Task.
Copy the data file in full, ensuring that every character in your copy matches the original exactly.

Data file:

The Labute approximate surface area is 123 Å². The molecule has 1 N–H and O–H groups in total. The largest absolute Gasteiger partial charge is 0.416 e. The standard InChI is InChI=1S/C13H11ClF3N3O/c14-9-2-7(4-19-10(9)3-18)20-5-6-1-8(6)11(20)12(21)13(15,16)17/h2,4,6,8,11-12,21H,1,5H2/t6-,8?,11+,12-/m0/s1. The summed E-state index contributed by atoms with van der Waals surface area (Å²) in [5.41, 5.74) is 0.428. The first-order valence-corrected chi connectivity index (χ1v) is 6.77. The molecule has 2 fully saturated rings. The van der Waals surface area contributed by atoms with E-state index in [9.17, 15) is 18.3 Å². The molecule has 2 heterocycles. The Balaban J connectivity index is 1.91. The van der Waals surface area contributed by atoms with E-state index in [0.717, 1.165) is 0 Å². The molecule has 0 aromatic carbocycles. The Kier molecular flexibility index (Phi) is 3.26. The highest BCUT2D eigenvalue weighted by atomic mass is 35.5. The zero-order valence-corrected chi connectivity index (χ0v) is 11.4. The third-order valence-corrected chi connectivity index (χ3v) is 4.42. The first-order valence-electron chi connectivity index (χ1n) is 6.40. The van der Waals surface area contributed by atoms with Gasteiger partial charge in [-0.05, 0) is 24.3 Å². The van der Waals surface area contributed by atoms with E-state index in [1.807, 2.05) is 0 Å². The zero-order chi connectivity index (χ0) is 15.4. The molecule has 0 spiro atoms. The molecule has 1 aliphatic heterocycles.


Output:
The Labute approximate surface area is 123 Å². The molecule has 1 N–H and O–H groups in total. The largest absolute Gasteiger partial charge is 0.416 e. The standard InChI is InChI=1S/C13H11ClF3N3O/c14-9-2-7(4-19-10(9)3-18)20-5-6-1-8(6)11(20)12(21)13(15,16)17/h2,4,6,8,11-12,21H,1,5H2/t6-,8?,11+,12-/m0/s1. The summed E-state index contributed by atoms with van der Waals surface area (Å²) in [5.41, 5.74) is 0.428. The first-order valence-corrected chi connectivity index (χ1v) is 6.77. The molecule has 2 fully saturated rings. The van der Waals surface area contributed by atoms with E-state index in [9.17, 15) is 18.3 Å². The molecule has 2 heterocycles. The Balaban J connectivity index is 1.91. The van der Waals surface area contributed by atoms with E-state index in [0.717, 1.165) is 0 Å². The molecule has 0 aromatic carbocycles. The Kier molecular flexibility index (Phi) is 3.26. The highest BCUT2D eigenvalue weighted by atomic mass is 35.5. The zero-order valence-corrected chi connectivity index (χ0v) is 11.4. The third-order valence-corrected chi connectivity index (χ3v) is 4.42. The first-order valence-electron chi connectivity index (χ1n) is 6.40. The van der Waals surface area contributed by atoms with Gasteiger partial charge in [-0.05, 0) is 24.3 Å². The van der Waals surface area contributed by atoms with E-state index in [1.807, 2.05) is 0 Å². The zero-order chi connectivity index (χ0) is 15.4. The molecule has 0 spiro atoms. The molecule has 1 aliphatic heterocycles.